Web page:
A degree in accounting prepares students for working in a variety of environments with ample opportunities for professional growth. From the role of accountant to analyst, there are a variety of ways to put the skills you learn in an accounting degree program to use in the real world.
Here are five popular career options for recent graduates with a B.S. in accounting.
Working for a public accounting firm is a career launching point for many graduates. Large firms especially offer good starting pay and benefits; however, more importantly, an entry-level position in public accounting grants you the opportunity to build your resume by working with prestigious clients. Some companies also offer employees support for continuing education and obtaining CPA credentials. Public accountants enjoy stable employment and often get to travel. According to the Bureau of Labor Statistics, the median income for accounts was $65,940 in 2014, and job openings are projected to grow faster than average in the next ten years.
New regulations regarding compliance standards, such as those imposed by the Dodd-Frank Act, have significantly increased the demand for auditors. Auditors ensure the accuracy of financial records and give guidance to company executives in keeping their organization compliant with the law. The median income for auditors is comparable to that of public accountants. Becoming a certified internal auditor, or CIA, can significantly boost your pay and marketability.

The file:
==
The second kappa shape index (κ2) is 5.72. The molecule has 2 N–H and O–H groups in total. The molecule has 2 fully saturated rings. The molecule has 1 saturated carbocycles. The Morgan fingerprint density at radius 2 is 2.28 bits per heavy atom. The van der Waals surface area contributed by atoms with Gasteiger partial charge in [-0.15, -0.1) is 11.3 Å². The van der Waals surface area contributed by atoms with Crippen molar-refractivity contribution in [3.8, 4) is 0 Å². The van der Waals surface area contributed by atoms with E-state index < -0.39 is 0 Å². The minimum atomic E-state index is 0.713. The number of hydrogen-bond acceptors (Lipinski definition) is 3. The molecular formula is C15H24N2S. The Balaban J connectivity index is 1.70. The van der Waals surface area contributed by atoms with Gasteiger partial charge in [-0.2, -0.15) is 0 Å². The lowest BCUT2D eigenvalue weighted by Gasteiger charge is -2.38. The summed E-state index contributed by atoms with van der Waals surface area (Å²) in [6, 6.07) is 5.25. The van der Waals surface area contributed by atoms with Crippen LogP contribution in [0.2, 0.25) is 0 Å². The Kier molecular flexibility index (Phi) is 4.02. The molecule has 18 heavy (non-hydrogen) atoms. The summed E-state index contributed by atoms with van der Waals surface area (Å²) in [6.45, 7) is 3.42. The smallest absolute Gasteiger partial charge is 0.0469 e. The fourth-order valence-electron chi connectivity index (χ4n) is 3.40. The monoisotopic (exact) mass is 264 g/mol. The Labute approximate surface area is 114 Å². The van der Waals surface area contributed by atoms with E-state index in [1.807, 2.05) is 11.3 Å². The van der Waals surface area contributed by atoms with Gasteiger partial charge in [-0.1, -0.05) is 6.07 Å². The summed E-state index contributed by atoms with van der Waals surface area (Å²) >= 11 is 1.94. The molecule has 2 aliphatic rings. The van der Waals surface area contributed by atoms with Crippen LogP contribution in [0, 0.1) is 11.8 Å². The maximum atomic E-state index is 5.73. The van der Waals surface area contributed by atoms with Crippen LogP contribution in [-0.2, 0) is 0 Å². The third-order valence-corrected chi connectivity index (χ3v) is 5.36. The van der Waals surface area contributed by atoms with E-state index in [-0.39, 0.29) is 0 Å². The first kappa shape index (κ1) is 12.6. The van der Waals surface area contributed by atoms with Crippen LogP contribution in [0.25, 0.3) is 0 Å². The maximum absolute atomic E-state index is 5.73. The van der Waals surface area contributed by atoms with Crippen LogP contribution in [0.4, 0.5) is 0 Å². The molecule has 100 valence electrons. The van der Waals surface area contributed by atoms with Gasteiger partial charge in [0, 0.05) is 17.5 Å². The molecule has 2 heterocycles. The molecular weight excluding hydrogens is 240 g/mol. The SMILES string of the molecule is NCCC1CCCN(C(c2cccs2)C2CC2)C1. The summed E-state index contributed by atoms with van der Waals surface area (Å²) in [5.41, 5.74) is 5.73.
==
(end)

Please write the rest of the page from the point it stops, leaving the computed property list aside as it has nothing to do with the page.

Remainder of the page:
Working for the IRS has many benefits including plenty of room to advance and make more money. Internal Revenue agents work to educate, assist and counsel customers, businesses and CEOs and with the ultimate purpose of making sure the government collects their due tax revenues. While many agents spend their days in an office, some get to travel and conduct field audits at homes or businesses. The IRS claims that their agents enjoy a generous work-life balance as well as terrific insurance and retirement benefits. Of course, you can also take pride in being a civil servant.
Although their aim isn’t to make money, nonprofits still handle plenty of it. Nonprofit organizations include many museums, churches, clinics and public interest groups. Work in this field is especially attractive to altruistic individuals who enjoy supporting organizations that positively impact their communities. Nonprofit accountants navigate tax problems, manage internal control systems and prepare financial data to direct fundraising efforts. While usually not the most lucrative option, some people find nonprofit accounting to be extremely emotionally rewarding, and it can be a stepping stone to a future corporate position.
Companies are becoming more cautious in their lending practices, which means job opportunities for credit analysts are on the rise. Analysts evaluate the credit worthiness of businesses or individuals to help bankers and relationship managers make wise lending decisions. Prior coursework in finance would be extremely helpful in this field, and analysts can increase their earning potential by taking courses and getting certified by the National Association of Credit Analysts.
As you can see, an accounting degree can open many doors. Finding an entry-level job in accounting is easy; the true challenge is selecting a niche that will fulfill your personal and professional aspirations.
Additional Reading: Top 30 Online Master’s in Accounting Degree Programs